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Confidence

November 25, 2009

“If you really want the job, get it and then worry about figuring out how you’re going to do it. If you really want it, you’ll find a way to get the job done. You’re as good as the next man.”

I doubt that he ever spoke those exact words, but that’s the way he thought, so over the years I’ve put his voice to the words. And with those words and his powerful ideas, my father gave me the gift of confidence.

As things turn out in business and in life, you’re not always as good as the next guy, but you’re never that far behind either. What’s important is to think you can be as good as anybody on any given occasion. Most of the time you can, if you put your mind to it.

When you have confidence, you aim higher, accomplish more and feel better about yourself. If you have one gift to give, give the gift of confidence. Confidence is truly the gift that keeps on giving.

Today’s managers labor to improve employee effectiveness. Fundamentally, the long term effectiveness of any improvement program will depend on the confidence of the participants. Confident individuals will make progress one way or another. Without it, all efforts are wasted, no one ever reaches their full potential.

Confidence is not arrogant, brash or cocky. A confident individual soon recognizes those to be but thin masks for insecurity. Confidence is quiet but powerful, friendly and firm.

How do you go about instilling confidence in others? I’m not sure I know the answer, maybe that’s what makes people who do it so special. A lot of people mistake encouragement for confidence. Encouragement is great, but it’s little more then well intended words. Confidence can’t be transmitted with words alone, no matter how cheerful or supportive.

My father gave me the gift of confidence. I don’t know how and I don’t know when, but I know he did and I’m forever thankful.

As I look back on our years together I don’t remember him teaching me anything specific, but yet I learned so much. I don’t remember him criticizing me for the errors of my way, but I learned from my mistakes. However confidence is transmitted, it requires a light touch.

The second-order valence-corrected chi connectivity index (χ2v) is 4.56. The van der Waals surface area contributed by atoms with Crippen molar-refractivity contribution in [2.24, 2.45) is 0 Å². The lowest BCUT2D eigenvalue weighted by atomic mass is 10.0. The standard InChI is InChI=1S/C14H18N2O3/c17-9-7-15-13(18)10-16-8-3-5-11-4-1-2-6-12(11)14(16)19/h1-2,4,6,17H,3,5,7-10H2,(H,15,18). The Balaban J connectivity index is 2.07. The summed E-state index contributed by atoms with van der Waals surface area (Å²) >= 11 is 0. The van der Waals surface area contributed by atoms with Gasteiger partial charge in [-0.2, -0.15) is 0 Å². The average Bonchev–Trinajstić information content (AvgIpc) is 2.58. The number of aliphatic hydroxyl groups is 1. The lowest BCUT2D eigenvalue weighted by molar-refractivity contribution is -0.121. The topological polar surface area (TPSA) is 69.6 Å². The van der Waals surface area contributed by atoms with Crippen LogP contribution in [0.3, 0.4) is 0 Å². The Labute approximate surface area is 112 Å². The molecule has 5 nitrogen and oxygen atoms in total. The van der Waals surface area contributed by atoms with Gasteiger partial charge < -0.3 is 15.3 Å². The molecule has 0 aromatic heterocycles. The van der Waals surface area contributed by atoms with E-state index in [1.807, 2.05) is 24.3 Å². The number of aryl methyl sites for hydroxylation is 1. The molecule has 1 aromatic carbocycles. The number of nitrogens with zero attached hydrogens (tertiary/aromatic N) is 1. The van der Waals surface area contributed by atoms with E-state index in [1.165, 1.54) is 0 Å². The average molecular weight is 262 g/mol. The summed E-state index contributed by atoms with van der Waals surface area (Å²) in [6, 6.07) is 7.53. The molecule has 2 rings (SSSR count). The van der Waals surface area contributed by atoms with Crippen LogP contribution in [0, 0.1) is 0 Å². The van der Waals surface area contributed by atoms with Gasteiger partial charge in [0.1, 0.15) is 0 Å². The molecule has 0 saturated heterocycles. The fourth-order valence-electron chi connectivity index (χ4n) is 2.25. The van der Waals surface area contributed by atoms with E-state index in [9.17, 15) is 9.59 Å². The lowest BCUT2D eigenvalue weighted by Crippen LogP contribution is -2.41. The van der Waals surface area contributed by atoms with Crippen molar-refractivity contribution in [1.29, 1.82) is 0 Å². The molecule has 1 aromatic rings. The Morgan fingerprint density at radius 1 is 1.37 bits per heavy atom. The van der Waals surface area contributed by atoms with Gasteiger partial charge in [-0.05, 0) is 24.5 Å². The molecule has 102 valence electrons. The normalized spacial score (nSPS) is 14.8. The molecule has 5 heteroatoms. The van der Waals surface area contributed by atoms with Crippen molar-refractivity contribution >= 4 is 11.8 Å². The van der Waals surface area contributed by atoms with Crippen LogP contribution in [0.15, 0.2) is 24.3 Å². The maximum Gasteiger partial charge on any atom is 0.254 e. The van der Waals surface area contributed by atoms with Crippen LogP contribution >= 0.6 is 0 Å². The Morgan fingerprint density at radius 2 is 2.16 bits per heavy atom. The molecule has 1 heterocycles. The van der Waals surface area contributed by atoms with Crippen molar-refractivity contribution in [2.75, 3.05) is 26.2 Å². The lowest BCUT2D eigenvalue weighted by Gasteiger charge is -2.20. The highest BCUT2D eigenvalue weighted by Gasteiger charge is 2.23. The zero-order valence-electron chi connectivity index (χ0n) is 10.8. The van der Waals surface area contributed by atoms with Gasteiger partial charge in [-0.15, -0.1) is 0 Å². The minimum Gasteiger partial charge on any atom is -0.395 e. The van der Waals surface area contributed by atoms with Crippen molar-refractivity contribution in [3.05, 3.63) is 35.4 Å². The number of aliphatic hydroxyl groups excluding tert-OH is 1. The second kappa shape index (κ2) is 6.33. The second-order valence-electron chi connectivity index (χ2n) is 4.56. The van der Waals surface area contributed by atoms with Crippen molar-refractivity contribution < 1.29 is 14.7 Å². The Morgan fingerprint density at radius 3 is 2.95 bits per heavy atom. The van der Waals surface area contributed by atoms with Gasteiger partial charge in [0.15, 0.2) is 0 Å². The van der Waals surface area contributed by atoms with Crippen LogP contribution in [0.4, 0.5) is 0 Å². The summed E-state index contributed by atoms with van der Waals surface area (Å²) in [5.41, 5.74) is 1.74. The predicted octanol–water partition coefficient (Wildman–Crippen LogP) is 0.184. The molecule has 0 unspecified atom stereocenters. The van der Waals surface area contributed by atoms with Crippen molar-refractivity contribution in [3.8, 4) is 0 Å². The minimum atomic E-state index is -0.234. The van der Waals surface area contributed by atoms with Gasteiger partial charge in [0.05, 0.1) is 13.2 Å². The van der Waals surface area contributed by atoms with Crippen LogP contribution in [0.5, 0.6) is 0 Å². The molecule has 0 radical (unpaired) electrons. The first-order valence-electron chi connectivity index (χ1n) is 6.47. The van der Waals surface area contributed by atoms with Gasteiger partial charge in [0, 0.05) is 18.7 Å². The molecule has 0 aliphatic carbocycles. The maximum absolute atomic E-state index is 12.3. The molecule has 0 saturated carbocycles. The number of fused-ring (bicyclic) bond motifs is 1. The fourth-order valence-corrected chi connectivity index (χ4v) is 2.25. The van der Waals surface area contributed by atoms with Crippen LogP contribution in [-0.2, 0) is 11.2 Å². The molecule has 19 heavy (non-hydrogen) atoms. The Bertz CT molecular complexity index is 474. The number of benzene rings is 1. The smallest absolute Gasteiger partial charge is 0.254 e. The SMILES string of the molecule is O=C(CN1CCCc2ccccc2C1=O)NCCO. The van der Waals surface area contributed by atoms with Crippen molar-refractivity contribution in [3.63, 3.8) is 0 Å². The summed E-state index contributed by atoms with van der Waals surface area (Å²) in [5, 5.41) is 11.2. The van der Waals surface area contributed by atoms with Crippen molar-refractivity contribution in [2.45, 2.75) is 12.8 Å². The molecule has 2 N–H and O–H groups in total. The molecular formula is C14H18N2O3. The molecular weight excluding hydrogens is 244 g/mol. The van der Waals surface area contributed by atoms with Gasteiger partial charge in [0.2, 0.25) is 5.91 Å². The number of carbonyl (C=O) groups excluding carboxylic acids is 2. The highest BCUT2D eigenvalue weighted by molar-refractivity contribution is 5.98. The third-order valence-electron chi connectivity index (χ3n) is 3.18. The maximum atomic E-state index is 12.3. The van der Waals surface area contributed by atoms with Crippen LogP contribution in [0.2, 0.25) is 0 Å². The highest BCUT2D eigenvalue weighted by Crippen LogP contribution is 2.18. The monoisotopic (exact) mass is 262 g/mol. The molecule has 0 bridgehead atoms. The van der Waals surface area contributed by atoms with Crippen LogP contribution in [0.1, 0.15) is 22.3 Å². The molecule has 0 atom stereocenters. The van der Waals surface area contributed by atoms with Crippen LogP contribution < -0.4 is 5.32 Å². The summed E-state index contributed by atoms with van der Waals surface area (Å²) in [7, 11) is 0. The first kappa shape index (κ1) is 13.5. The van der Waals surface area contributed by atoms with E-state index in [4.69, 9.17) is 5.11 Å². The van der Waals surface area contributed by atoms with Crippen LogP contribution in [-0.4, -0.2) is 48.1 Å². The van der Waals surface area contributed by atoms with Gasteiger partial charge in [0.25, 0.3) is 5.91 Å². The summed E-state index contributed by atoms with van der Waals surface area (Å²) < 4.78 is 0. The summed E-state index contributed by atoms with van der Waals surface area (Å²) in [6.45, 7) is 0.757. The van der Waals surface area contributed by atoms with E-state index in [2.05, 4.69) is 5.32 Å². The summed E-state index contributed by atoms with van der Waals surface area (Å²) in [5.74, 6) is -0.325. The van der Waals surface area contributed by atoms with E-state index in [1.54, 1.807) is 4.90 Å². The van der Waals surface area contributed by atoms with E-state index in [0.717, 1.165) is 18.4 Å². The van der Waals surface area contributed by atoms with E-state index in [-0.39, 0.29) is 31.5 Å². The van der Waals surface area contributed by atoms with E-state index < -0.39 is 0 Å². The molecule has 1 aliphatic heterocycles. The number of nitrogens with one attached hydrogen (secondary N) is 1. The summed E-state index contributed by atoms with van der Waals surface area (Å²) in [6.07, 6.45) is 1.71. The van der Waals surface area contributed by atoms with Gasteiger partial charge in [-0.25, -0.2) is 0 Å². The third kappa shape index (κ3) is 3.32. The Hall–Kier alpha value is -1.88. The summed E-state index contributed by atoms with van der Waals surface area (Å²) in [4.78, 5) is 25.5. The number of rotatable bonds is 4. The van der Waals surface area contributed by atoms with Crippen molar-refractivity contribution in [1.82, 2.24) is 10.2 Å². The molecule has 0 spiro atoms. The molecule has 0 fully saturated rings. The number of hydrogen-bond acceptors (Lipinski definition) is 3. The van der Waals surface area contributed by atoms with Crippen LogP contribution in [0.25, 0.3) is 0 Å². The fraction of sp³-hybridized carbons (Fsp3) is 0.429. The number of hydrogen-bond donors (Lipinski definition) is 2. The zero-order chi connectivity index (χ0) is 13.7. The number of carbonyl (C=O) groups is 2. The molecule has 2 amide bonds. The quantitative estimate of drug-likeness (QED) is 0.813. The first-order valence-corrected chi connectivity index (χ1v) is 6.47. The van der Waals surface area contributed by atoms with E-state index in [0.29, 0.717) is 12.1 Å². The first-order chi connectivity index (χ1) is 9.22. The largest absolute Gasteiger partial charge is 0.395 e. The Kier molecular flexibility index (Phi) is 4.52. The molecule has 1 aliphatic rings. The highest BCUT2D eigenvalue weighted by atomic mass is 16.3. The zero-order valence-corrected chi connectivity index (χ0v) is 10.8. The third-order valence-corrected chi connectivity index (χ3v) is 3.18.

Confidence is an art, not a science. You can’t always tell when it’s needed or when it will do the most good. There’s no prescription for dosage and no formula for administration. You just have to be there when needed, in some manner or other.

Confidence is a conundrum. It is a precious, but abundant commodity. You don’t need to be powerful or perfect, strong or smart, you can produce generous quantities of this precious gift from your own inner strength. Regardless of your accomplishments or adversities, if you believe in yourself, you can make others believe in themselves.

Confidence is words, deeds and action. It’s time spent with and time spent away. Perhaps, most importantly, it’s your good intentions for a better tomorrow.

My father passed away last week. He left me no treasures, but he did give me the gift of confidence. My Dad is gone, but the confidence lives on. That he gave me the greatest gift of all, I will be forever thankful. I hope that as a parent, teacher, coach, or boss, I can find the ways to pass that gift to others.

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